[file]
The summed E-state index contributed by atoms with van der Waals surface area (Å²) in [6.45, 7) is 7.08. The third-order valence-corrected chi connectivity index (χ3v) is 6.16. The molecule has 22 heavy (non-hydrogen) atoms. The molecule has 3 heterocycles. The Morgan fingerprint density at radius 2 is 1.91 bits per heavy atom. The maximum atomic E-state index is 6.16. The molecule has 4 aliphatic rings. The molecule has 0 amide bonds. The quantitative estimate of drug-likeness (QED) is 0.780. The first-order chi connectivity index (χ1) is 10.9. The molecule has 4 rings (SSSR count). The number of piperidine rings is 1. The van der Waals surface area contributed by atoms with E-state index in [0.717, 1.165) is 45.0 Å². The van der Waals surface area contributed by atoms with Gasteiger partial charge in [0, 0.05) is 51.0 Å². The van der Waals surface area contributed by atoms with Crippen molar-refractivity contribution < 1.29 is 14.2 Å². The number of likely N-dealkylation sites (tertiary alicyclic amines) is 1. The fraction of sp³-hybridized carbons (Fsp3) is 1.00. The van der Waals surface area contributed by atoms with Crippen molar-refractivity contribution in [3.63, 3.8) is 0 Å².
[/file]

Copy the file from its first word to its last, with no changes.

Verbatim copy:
The summed E-state index contributed by atoms with van der Waals surface area (Å²) in [6.45, 7) is 7.08. The third-order valence-corrected chi connectivity index (χ3v) is 6.16. The molecule has 22 heavy (non-hydrogen) atoms. The molecule has 3 heterocycles. The Morgan fingerprint density at radius 2 is 1.91 bits per heavy atom. The maximum atomic E-state index is 6.16. The molecule has 4 aliphatic rings. The molecule has 0 amide bonds. The quantitative estimate of drug-likeness (QED) is 0.780. The first-order chi connectivity index (χ1) is 10.9. The molecule has 4 rings (SSSR count). The number of piperidine rings is 1. The van der Waals surface area contributed by atoms with E-state index in [0.717, 1.165) is 45.0 Å². The van der Waals surface area contributed by atoms with Gasteiger partial charge in [0, 0.05) is 51.0 Å². The van der Waals surface area contributed by atoms with Crippen molar-refractivity contribution < 1.29 is 14.2 Å². The number of likely N-dealkylation sites (tertiary alicyclic amines) is 1. The fraction of sp³-hybridized carbons (Fsp3) is 1.00. The van der Waals surface area contributed by atoms with Crippen molar-refractivity contribution in [3.63, 3.8) is 0 Å².